Let´s talk about Best Practice in HR. Of course, I would not be honest if I said I never met some mediocre or even bad HR professional, manager or director over the last 10 years of consulting. Nevertheless, I firmly believe - and there is evidence for it too - that you learn much more from what is right (or better said, effective) rather than from what is not. So I would like to share 3 main competencies successful HR people I had the pleasure to work with across different companies and industries have in common.
1. They Think Big and Ahead!
Strong HR managers have developed and own a solid vision about their HR Function, regardless to the current situation and reputation. They have first of all deeply understood, eventually challenged, the business strategy and have a deep understanding of the industry far beyond pure HR issues. Once they have gained clarity about long term goals, they envisioned the ideal set-up for HR in order to support those goals. Those professionals who developed such a mindset for themselves never fall into mere execution because in the light of long term goals any task becomes strategic. Do not get me wrong, such a competence is not only for directors, I met young talented professionals with very low responsibility at that time who already where thinking and acting in this way. Of course the less formal power you have the tougher the challenge to influence a strategic change.
2. They Build Bridges!
A positive consequence of wanting to understand the business is that you get to know a lot of people across the organization and the industry. I observed how talented HR professionals and managers consequently used their relational base to build bridges between different functions and areas. They think about the whole system and identify potential mutual benefits for different parties. Being out of the fire-line is not always a negative, as an HR professional you can keep the overview and not get drawn into pressing matters: know who is brilliant in managing with specific situations or has the right information and make those resources available for those who are under stress. Empowerment is about making people express their full potential, give them an opportunity to be acknowledged and grow, and there you go. For many HR people this was the crucial aspect that made them be perceived as points of reference and as a real and relevant "business partner".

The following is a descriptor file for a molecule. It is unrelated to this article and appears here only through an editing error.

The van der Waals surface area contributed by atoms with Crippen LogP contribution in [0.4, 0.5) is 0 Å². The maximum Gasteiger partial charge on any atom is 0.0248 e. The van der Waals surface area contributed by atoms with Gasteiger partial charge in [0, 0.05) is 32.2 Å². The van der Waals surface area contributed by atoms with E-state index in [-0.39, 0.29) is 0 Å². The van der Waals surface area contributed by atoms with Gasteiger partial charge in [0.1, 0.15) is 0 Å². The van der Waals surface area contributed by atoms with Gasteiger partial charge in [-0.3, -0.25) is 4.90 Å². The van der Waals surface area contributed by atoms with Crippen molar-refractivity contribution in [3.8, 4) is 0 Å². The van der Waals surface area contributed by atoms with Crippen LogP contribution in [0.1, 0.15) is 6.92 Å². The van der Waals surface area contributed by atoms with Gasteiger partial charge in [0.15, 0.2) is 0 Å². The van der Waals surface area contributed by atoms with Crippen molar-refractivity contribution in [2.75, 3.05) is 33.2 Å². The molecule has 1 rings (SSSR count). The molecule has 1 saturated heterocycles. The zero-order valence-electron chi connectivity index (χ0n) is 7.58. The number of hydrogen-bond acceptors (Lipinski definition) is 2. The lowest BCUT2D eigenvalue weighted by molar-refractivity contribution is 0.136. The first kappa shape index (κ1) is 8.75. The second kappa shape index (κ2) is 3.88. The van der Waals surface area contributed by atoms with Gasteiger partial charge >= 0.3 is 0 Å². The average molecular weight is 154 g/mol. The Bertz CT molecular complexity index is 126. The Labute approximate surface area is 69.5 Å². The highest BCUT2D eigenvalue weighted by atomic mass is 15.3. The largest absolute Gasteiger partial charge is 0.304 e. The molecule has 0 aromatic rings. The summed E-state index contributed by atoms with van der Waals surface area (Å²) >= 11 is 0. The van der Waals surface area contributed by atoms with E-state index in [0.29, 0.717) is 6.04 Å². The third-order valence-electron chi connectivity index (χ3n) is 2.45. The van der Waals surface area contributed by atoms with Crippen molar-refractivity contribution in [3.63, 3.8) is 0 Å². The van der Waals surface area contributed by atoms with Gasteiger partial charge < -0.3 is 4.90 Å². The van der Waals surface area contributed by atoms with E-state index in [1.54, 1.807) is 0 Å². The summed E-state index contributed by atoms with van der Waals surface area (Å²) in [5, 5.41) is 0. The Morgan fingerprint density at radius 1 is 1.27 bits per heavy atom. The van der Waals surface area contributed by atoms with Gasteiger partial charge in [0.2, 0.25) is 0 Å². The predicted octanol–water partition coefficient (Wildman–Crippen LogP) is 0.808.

3. They Develop a Consistent and Coherent HR Strategy!
Satisfaction questionnaires, as positive they might be, are not making the difference in business and are not impressing the line. Strong HR managers know this well, they are aware that only an over time consistent HR strategy , that is coherent with the business strategy, will have a concrete impact on the business. I had the pleasure to observe HR managers presenting to their board, systematically starting from business goals, addressing specific needs of the line and showing how they could support them in an effective and goal oriented way. To do so they where in constant dialogue with their line managers, talked their language and kept it always extremely pragmatic. Being pragmatic and strategic at the same time is an art I observed only in the most talented HR professionals and managers I met. Further, when it comes to strategy of a function we are not talking about solo-players, great HR people are first of all empowering their own colleagues and spreading a feeling of belonging and identity amongst the whole HR structure.
I would love to share some concrete example and even endorse precise people, but due to confidentiality this won´t be possible here. Maybe you would like to share some Best Practice or further insight, I am sure this would help and inspire your colleagues and enrich this post a lot, share and comment on social networks or reach us via mail, email@example.com